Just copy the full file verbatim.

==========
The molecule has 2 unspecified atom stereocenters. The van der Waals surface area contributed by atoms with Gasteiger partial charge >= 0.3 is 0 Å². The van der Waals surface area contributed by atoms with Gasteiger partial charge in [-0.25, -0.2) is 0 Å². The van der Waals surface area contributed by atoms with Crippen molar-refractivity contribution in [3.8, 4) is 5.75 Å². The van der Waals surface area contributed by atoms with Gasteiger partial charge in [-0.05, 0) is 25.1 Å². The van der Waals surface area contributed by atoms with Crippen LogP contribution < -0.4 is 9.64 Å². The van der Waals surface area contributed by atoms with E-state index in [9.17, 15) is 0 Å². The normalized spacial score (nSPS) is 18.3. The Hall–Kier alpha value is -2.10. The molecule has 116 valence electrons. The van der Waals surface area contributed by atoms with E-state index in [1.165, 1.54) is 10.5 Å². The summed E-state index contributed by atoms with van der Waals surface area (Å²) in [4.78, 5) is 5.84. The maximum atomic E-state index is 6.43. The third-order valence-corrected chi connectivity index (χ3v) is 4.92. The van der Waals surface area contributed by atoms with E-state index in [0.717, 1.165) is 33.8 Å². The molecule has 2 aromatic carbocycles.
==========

The molecule has 2 unspecified atom stereocenters. The van der Waals surface area contributed by atoms with Gasteiger partial charge >= 0.3 is 0 Å². The van der Waals surface area contributed by atoms with Gasteiger partial charge in [-0.25, -0.2) is 0 Å². The van der Waals surface area contributed by atoms with Crippen molar-refractivity contribution in [3.8, 4) is 5.75 Å². The van der Waals surface area contributed by atoms with Gasteiger partial charge in [-0.05, 0) is 25.1 Å². The van der Waals surface area contributed by atoms with Crippen LogP contribution < -0.4 is 9.64 Å². The van der Waals surface area contributed by atoms with E-state index in [9.17, 15) is 0 Å². The normalized spacial score (nSPS) is 18.3. The Hall–Kier alpha value is -2.10. The molecule has 116 valence electrons. The van der Waals surface area contributed by atoms with E-state index in [1.165, 1.54) is 10.5 Å². The summed E-state index contributed by atoms with van der Waals surface area (Å²) in [4.78, 5) is 5.84. The maximum atomic E-state index is 6.43. The third-order valence-corrected chi connectivity index (χ3v) is 4.92. The van der Waals surface area contributed by atoms with E-state index in [0.717, 1.165) is 33.8 Å². The molecule has 2 aromatic carbocycles.